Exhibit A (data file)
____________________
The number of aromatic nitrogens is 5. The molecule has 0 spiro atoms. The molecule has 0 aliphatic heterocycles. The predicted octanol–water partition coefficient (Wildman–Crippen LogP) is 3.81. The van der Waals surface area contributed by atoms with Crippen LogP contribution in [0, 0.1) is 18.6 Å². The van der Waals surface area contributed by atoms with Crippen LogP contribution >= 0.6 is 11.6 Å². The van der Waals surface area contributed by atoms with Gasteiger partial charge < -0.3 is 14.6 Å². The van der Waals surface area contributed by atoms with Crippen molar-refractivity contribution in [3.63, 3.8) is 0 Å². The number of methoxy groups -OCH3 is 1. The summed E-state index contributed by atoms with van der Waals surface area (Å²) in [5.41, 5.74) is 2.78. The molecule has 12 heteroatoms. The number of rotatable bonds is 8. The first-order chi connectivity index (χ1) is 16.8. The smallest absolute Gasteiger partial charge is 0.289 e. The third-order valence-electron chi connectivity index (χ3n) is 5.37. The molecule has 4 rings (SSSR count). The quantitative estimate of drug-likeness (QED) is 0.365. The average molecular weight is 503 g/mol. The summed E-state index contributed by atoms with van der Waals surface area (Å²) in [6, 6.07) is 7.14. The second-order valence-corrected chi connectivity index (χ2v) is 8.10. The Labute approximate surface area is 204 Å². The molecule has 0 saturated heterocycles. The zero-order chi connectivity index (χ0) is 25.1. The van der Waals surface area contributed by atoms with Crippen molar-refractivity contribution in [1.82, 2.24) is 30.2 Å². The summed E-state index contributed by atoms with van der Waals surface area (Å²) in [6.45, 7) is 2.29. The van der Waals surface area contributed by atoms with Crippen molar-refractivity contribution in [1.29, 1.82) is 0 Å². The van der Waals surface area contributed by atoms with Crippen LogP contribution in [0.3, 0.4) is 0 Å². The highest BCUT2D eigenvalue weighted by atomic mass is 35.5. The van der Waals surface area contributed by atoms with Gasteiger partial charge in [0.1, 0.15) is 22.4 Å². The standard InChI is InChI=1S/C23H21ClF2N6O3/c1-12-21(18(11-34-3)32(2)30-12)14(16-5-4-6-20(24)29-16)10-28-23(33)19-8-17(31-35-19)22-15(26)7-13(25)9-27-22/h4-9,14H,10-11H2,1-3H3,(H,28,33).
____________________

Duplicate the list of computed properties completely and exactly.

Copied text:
The number of aromatic nitrogens is 5. The molecule has 0 spiro atoms. The molecule has 0 aliphatic heterocycles. The predicted octanol–water partition coefficient (Wildman–Crippen LogP) is 3.81. The van der Waals surface area contributed by atoms with Crippen LogP contribution in [0, 0.1) is 18.6 Å². The van der Waals surface area contributed by atoms with Crippen LogP contribution >= 0.6 is 11.6 Å². The van der Waals surface area contributed by atoms with Gasteiger partial charge < -0.3 is 14.6 Å². The van der Waals surface area contributed by atoms with Crippen molar-refractivity contribution in [3.63, 3.8) is 0 Å². The number of methoxy groups -OCH3 is 1. The summed E-state index contributed by atoms with van der Waals surface area (Å²) in [5.41, 5.74) is 2.78. The molecule has 12 heteroatoms. The number of rotatable bonds is 8. The first-order chi connectivity index (χ1) is 16.8. The smallest absolute Gasteiger partial charge is 0.289 e. The third-order valence-electron chi connectivity index (χ3n) is 5.37. The molecule has 4 rings (SSSR count). The quantitative estimate of drug-likeness (QED) is 0.365. The average molecular weight is 503 g/mol. The summed E-state index contributed by atoms with van der Waals surface area (Å²) in [6, 6.07) is 7.14. The second-order valence-corrected chi connectivity index (χ2v) is 8.10. The Labute approximate surface area is 204 Å². The molecule has 0 saturated heterocycles. The zero-order chi connectivity index (χ0) is 25.1. The van der Waals surface area contributed by atoms with Crippen molar-refractivity contribution in [1.82, 2.24) is 30.2 Å². The summed E-state index contributed by atoms with van der Waals surface area (Å²) in [6.45, 7) is 2.29. The van der Waals surface area contributed by atoms with Crippen molar-refractivity contribution in [1.29, 1.82) is 0 Å². The van der Waals surface area contributed by atoms with Crippen LogP contribution in [0.3, 0.4) is 0 Å². The highest BCUT2D eigenvalue weighted by atomic mass is 35.5. The van der Waals surface area contributed by atoms with Gasteiger partial charge in [0.1, 0.15) is 22.4 Å². The standard InChI is InChI=1S/C23H21ClF2N6O3/c1-12-21(18(11-34-3)32(2)30-12)14(16-5-4-6-20(24)29-16)10-28-23(33)19-8-17(31-35-19)22-15(26)7-13(25)9-27-22/h4-9,14H,10-11H2,1-3H3,(H,28,33).